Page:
EPA sides with farmers on ethanol, rejects refinery waivers
Federal regulators on Monday handed a victory to corn farmers and the renewable fuels industry by refusing to allow a group of petroleum refiners in 14 states to forego requirements to blend ethanol into the gasoline they make.
Members of Congress from farm states have heavily lobbied President Donald Trump to reject the waiver requests for months. Those representing oil-producing states supported the waivers, which were originally designed to help small refineries that struggled financially to meet federally mandated ethanol targets. In recent years, however, larger refineries also have received exemptions from the Trump administration.
The petroleum refiners had sought 54 exemptions retroactively, some as far back as 2011, that would have allowed the petroleum industry to remove hundreds of millions of gallons of corn-based ethanol from the market.
Significant exemptions from the congressional requirement of blending at least 15 billion gallons of ethanol a year into the nations fuel supply began after Trump took office and appointed Andrew Wheeler as administrator of the Environmental Protection Agency.
By agreeing to reject the waivers the Trump administration is essentially fixing a problem it created.
Congressional Republicans including Iowa Sens. Joni Ernst and Chuck Grassley nevertheless lauded Trump for the decision.
"I applaud President Trump for keeping his word and supporting our farmers and biofuel producers," Grassley said in a statement.
Wisconsin Corn Growers Assocation’s President Doug Rebout said the state's corn growers are grateful for the recent action.
“This is an important step in providing consumers with choices at the pumps while also upholding the promise made to America’s farmers ensuring the blending of 15 billion gallons of conventional biofuel," Rebout said. "We look forward to the decision on the remaining waivers.”
Democratic Rep. Abby Finkenauer agreed the EPA decision will help Iowa farmers but called out the Trump administration for approving previous waivers that removed 4 billion gallons of ethanol from production and waiting "until 50 days before an election to finally take even this modest action."
National Farmers Union (NFU), which was one of four petitioners in the Tenth Circuit Court case, has consistently voiced opposition to the abuse of small refinery exemptions, most recently urging EPA and the Trump administration to reject these so-called “gap year” requests.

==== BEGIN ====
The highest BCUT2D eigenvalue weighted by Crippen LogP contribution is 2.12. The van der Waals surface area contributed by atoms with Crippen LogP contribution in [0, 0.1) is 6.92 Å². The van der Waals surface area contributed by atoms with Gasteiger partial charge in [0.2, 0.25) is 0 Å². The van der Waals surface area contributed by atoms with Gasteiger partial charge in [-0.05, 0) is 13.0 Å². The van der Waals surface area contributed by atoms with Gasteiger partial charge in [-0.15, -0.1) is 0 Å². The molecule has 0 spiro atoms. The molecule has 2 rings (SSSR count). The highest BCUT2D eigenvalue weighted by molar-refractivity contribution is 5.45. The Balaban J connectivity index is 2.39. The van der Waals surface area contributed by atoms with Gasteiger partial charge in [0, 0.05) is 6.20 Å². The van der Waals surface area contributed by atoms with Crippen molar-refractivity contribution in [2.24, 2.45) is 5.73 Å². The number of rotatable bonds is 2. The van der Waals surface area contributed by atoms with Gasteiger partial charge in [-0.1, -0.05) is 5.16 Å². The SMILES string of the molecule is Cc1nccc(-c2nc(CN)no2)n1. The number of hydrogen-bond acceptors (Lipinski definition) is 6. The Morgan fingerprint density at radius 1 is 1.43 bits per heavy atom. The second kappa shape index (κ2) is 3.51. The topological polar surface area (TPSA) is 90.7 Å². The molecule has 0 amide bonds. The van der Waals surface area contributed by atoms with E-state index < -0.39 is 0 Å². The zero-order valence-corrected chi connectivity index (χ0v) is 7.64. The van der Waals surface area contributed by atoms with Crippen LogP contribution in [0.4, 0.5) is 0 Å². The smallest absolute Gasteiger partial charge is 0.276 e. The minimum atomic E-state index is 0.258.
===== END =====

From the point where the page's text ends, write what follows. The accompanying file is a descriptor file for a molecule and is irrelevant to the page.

While celebrating the decision, NFU President Rob Larew urged the I administration to follow up by releasing the overdue Renewable Volume Obligations (RVOs) for 2021.
“The fact that EPA has decided not to entertain the unreasonable whims of oil corporations is certainly welcome news for the family farmers and rural Americans whose livelihoods depend on a strong biofuels sector. However, this announcement should have been made many months ago, just after the Tenth Circuit Court Decision," Larew said. "By waiting so long to come to this obvious conclusion, EPA bruised an industry that’s already experiencing reduced demand due to deliberate efforts to undermine the Renewable Fuel Standard and the coronavirus pandemic."
While this week's decision offers some much-needed security and relief for family farmers, Larew said they are still enduring a great deal of uncertainty and financial pressure.
"EPA should take additional steps to address these concerns, starting with releasing next year’s RVOS," he said.
A petroleum industry group response was critical of EPA and Trump.
"The notion that this administration is 'following the rule of law' through its latest betrayal of U.S. refinery workers is laughable," said Chet Thompson, CEO of the American Fuel & Petrochemical Manufacturers, a trade group for producers of fuel and petrochemicals used in many products.
While maintaining the ethanol production levels, the EPA decision also is likely to bring an end to the small refinery exemptions that have plagued the ethanol industry. If the decision isn't appealed or if it is upheld on appeal, only a few small refineries would remain eligible for waivers, said Monte Shaw, executive director of the Iowa Renewable Fuels Association, a trade group.
About 40% of the nation's corn crop is used for ethanol, making such decisions critical for the economy of Iowa, the nation's leading corn and ethanol producer. Many farmers who grow corn were early investors in the ethanol industry and have significant stakes in the industry.